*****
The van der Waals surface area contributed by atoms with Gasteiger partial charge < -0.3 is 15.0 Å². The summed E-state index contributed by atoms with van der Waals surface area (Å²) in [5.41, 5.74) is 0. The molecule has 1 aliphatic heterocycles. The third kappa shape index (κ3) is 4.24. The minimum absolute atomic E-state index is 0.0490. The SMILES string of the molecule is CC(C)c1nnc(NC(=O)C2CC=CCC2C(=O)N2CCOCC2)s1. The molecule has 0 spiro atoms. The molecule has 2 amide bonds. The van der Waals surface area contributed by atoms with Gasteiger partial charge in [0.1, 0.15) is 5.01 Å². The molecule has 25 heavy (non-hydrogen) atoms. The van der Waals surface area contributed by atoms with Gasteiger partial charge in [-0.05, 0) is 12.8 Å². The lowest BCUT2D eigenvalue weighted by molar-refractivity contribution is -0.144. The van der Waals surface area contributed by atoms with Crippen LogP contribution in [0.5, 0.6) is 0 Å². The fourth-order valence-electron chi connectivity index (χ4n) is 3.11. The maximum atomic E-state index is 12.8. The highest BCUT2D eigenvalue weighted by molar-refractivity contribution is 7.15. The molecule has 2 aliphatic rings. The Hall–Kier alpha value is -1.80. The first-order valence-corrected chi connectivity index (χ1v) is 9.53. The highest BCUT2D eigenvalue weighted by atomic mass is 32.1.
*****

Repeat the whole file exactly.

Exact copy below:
The van der Waals surface area contributed by atoms with Gasteiger partial charge < -0.3 is 15.0 Å². The summed E-state index contributed by atoms with van der Waals surface area (Å²) in [5.41, 5.74) is 0. The molecule has 1 aliphatic heterocycles. The third kappa shape index (κ3) is 4.24. The minimum absolute atomic E-state index is 0.0490. The SMILES string of the molecule is CC(C)c1nnc(NC(=O)C2CC=CCC2C(=O)N2CCOCC2)s1. The molecule has 0 spiro atoms. The molecule has 2 amide bonds. The van der Waals surface area contributed by atoms with Gasteiger partial charge in [0.1, 0.15) is 5.01 Å². The molecule has 25 heavy (non-hydrogen) atoms. The van der Waals surface area contributed by atoms with Gasteiger partial charge in [-0.05, 0) is 12.8 Å². The lowest BCUT2D eigenvalue weighted by molar-refractivity contribution is -0.144. The van der Waals surface area contributed by atoms with Crippen LogP contribution in [0.5, 0.6) is 0 Å². The fourth-order valence-electron chi connectivity index (χ4n) is 3.11. The maximum atomic E-state index is 12.8. The highest BCUT2D eigenvalue weighted by molar-refractivity contribution is 7.15. The molecule has 2 aliphatic rings. The Hall–Kier alpha value is -1.80. The first-order valence-corrected chi connectivity index (χ1v) is 9.53. The highest BCUT2D eigenvalue weighted by atomic mass is 32.1.